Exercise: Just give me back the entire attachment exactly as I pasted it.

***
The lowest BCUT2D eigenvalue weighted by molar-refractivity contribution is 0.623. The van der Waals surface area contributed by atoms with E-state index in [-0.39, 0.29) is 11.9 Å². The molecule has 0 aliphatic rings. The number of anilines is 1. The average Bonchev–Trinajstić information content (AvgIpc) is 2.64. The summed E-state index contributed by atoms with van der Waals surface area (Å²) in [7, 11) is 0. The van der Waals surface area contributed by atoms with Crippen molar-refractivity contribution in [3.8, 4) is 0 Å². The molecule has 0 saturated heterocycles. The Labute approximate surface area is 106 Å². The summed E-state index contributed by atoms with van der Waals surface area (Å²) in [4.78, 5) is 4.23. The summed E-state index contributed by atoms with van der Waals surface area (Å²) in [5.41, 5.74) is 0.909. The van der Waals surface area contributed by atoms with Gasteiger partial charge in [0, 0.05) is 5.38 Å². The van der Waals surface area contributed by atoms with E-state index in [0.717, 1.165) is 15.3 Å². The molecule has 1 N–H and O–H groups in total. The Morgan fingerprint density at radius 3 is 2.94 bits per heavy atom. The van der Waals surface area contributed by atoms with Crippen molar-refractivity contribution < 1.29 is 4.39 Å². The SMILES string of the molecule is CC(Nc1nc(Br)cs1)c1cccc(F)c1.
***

The lowest BCUT2D eigenvalue weighted by molar-refractivity contribution is 0.623. The van der Waals surface area contributed by atoms with E-state index in [-0.39, 0.29) is 11.9 Å². The molecule has 0 aliphatic rings. The number of anilines is 1. The average Bonchev–Trinajstić information content (AvgIpc) is 2.64. The summed E-state index contributed by atoms with van der Waals surface area (Å²) in [7, 11) is 0. The van der Waals surface area contributed by atoms with Crippen molar-refractivity contribution in [3.8, 4) is 0 Å². The molecule has 0 saturated heterocycles. The Labute approximate surface area is 106 Å². The summed E-state index contributed by atoms with van der Waals surface area (Å²) in [4.78, 5) is 4.23. The summed E-state index contributed by atoms with van der Waals surface area (Å²) in [5.41, 5.74) is 0.909. The van der Waals surface area contributed by atoms with Gasteiger partial charge in [0, 0.05) is 5.38 Å². The van der Waals surface area contributed by atoms with E-state index in [0.717, 1.165) is 15.3 Å². The molecule has 1 N–H and O–H groups in total. The Morgan fingerprint density at radius 3 is 2.94 bits per heavy atom. The van der Waals surface area contributed by atoms with Crippen molar-refractivity contribution < 1.29 is 4.39 Å². The SMILES string of the molecule is CC(Nc1nc(Br)cs1)c1cccc(F)c1.